This more narrow conception, and one that has a much more substantial historical basis, situates fascism as a more complex political phenomenon. Additionally, it simply undercuts the expansive claims that Albright makes while giving us more analytical clarity. Fascism is simply too distinct a category to fit in both Hugo Chavez, and Donald Trump. Their goals, politics and motivations are too dissimilar and the passion they aroused is of a different character. However, this is not at all to say that Donald Trump on his own, for example, could not fit the fascist label. Rather, the point is to maintain a textured picture of fascism that tends to defy being used in such a way that it becomes a potential catchall, or so vague that it could encompass vastly disparate movements and organizations.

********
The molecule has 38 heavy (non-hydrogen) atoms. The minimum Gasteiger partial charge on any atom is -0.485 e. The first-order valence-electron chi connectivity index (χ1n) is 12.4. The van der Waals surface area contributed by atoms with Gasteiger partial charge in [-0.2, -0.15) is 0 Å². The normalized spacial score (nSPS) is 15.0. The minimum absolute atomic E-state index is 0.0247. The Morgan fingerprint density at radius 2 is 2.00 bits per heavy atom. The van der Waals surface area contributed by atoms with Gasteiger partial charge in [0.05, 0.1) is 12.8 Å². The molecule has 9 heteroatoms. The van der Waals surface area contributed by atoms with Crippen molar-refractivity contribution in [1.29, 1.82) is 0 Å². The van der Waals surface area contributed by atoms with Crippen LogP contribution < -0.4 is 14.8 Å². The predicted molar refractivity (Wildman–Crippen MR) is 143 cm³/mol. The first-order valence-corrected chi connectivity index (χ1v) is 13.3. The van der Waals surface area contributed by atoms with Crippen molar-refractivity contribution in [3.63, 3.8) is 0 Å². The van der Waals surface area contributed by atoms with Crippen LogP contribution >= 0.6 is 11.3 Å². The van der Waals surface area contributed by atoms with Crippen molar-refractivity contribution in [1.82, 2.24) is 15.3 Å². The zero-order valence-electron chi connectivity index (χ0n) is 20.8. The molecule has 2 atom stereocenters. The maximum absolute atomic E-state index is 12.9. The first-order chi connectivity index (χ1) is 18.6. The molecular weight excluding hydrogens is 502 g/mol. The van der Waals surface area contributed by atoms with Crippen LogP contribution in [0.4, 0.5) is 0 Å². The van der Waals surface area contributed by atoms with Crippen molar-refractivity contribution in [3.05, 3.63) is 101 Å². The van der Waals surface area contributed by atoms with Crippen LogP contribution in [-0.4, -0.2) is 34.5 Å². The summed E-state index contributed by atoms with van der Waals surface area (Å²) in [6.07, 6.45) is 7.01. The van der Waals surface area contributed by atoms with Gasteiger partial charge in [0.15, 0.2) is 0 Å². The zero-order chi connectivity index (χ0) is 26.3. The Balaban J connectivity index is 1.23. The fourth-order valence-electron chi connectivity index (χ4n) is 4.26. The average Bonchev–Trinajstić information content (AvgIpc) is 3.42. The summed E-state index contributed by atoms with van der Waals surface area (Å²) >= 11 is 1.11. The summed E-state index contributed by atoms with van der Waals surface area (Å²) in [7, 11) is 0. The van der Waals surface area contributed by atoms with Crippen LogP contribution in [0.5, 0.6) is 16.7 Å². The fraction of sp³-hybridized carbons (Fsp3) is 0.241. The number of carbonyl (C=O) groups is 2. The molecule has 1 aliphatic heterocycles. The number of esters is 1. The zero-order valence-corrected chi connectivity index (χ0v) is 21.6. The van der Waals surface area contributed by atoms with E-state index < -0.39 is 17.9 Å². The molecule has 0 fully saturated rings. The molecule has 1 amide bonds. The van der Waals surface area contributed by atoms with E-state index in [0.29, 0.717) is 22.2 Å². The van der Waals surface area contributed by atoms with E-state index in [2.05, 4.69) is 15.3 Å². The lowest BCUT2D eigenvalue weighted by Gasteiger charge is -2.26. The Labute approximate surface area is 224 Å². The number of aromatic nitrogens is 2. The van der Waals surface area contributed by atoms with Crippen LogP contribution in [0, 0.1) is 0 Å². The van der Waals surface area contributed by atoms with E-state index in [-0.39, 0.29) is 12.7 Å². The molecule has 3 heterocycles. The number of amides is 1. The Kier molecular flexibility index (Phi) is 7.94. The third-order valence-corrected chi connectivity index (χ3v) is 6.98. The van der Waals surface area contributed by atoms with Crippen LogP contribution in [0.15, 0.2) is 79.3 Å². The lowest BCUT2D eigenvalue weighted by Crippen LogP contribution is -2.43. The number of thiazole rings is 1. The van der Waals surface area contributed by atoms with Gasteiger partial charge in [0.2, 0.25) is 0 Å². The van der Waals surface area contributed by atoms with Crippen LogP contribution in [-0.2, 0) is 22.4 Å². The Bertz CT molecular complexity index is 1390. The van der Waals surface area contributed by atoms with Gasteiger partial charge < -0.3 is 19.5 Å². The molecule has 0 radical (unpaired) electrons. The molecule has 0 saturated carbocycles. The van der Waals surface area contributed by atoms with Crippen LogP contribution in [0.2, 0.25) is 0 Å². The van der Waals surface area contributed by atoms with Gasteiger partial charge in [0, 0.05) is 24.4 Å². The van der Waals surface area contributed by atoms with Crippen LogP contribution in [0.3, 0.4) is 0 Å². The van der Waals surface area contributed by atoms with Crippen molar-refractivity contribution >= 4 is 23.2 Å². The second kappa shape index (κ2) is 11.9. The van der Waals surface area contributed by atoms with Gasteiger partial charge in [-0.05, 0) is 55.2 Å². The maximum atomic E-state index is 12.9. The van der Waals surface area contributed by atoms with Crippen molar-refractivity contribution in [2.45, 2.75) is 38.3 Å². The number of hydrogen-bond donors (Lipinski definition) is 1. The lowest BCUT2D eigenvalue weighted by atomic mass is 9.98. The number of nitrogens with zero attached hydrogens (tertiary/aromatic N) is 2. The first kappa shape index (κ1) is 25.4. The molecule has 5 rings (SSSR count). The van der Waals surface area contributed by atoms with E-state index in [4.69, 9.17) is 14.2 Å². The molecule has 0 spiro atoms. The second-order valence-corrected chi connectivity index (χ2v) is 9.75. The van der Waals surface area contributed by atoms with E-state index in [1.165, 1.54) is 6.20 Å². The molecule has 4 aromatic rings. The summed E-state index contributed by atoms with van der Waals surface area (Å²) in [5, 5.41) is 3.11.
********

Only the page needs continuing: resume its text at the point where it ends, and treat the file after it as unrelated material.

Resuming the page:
There is, though, a degree of circularity that comes from dwelling too deeply on definitions. At a moment when there is a real rise in authoritarian politics across the globe, there seem to be more urgent matters at hand, like better understanding the causes for the degradation of global democracy and outlining potential prescriptions to reclaim it. Whether or not we choose to use the "F word" to describe some of it may be beside the point. It is in this context that Fascism: A Warning seems to have the most potential, yet still falls short.

Albright is surely not blind to some of the contemporary ills that have destabilized democracies across the globe. For example, she writes of the tendency for "innovation" to be "the primary generator of employment, but also the number one destroyer", resulting in "depressed salaries" and robbing "millions of the dignity that comes from regular employment." More broadly, she notes:

"Globally, more than a third of the workforce lacks a full-time job. In Europe, youth unemployment is above 25 percent, and the level is even higher for immigrants. In the United States, one out of every six young people is both out of school and out of a job. Wages, in real terms, have been stagnant since the 1970s."